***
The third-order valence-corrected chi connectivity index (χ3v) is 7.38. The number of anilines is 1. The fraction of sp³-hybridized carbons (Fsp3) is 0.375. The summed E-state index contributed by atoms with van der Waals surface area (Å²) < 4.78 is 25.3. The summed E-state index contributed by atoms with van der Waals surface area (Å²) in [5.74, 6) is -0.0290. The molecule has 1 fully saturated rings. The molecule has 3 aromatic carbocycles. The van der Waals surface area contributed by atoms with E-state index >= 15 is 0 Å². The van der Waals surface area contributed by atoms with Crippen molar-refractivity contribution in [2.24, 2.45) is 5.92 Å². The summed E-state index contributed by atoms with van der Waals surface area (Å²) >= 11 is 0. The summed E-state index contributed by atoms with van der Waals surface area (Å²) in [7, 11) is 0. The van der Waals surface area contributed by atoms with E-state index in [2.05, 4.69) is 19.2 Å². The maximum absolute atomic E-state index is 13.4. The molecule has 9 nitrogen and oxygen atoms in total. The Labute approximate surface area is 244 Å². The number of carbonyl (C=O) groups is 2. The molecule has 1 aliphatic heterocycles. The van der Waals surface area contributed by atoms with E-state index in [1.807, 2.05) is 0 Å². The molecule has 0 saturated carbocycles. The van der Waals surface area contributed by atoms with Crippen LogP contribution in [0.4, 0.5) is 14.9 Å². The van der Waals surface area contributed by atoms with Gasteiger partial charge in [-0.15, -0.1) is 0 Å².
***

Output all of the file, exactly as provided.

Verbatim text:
The third-order valence-corrected chi connectivity index (χ3v) is 7.38. The number of anilines is 1. The fraction of sp³-hybridized carbons (Fsp3) is 0.375. The summed E-state index contributed by atoms with van der Waals surface area (Å²) < 4.78 is 25.3. The summed E-state index contributed by atoms with van der Waals surface area (Å²) in [5.74, 6) is -0.0290. The molecule has 1 fully saturated rings. The molecule has 3 aromatic carbocycles. The van der Waals surface area contributed by atoms with E-state index >= 15 is 0 Å². The van der Waals surface area contributed by atoms with Crippen molar-refractivity contribution in [2.24, 2.45) is 5.92 Å². The summed E-state index contributed by atoms with van der Waals surface area (Å²) >= 11 is 0. The summed E-state index contributed by atoms with van der Waals surface area (Å²) in [7, 11) is 0. The van der Waals surface area contributed by atoms with E-state index in [2.05, 4.69) is 19.2 Å². The maximum absolute atomic E-state index is 13.4. The molecule has 9 nitrogen and oxygen atoms in total. The Labute approximate surface area is 244 Å². The number of carbonyl (C=O) groups is 2. The molecule has 1 aliphatic heterocycles. The van der Waals surface area contributed by atoms with E-state index in [1.807, 2.05) is 0 Å². The molecule has 0 saturated carbocycles. The van der Waals surface area contributed by atoms with Crippen LogP contribution in [0.4, 0.5) is 14.9 Å². The van der Waals surface area contributed by atoms with Gasteiger partial charge in [-0.15, -0.1) is 0 Å².